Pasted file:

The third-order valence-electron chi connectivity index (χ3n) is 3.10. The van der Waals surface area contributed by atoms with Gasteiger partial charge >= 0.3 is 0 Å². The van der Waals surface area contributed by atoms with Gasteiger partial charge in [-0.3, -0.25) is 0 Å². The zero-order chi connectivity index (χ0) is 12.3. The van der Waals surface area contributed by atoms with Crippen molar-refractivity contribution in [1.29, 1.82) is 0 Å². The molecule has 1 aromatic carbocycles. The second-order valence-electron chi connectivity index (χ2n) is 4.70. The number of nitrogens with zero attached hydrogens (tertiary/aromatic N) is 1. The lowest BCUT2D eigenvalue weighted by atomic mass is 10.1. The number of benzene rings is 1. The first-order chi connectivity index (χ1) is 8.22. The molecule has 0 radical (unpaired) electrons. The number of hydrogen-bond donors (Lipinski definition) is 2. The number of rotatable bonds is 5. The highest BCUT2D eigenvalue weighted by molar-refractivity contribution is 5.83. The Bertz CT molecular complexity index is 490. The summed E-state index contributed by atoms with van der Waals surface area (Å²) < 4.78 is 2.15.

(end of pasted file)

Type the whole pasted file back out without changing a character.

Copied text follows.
The third-order valence-electron chi connectivity index (χ3n) is 3.10. The van der Waals surface area contributed by atoms with Gasteiger partial charge >= 0.3 is 0 Å². The van der Waals surface area contributed by atoms with Gasteiger partial charge in [-0.3, -0.25) is 0 Å². The zero-order chi connectivity index (χ0) is 12.3. The van der Waals surface area contributed by atoms with Crippen molar-refractivity contribution in [1.29, 1.82) is 0 Å². The molecule has 1 aromatic carbocycles. The second-order valence-electron chi connectivity index (χ2n) is 4.70. The number of nitrogens with zero attached hydrogens (tertiary/aromatic N) is 1. The lowest BCUT2D eigenvalue weighted by atomic mass is 10.1. The number of benzene rings is 1. The first-order chi connectivity index (χ1) is 8.22. The molecule has 0 radical (unpaired) electrons. The number of hydrogen-bond donors (Lipinski definition) is 2. The number of rotatable bonds is 5. The highest BCUT2D eigenvalue weighted by molar-refractivity contribution is 5.83. The Bertz CT molecular complexity index is 490. The summed E-state index contributed by atoms with van der Waals surface area (Å²) < 4.78 is 2.15.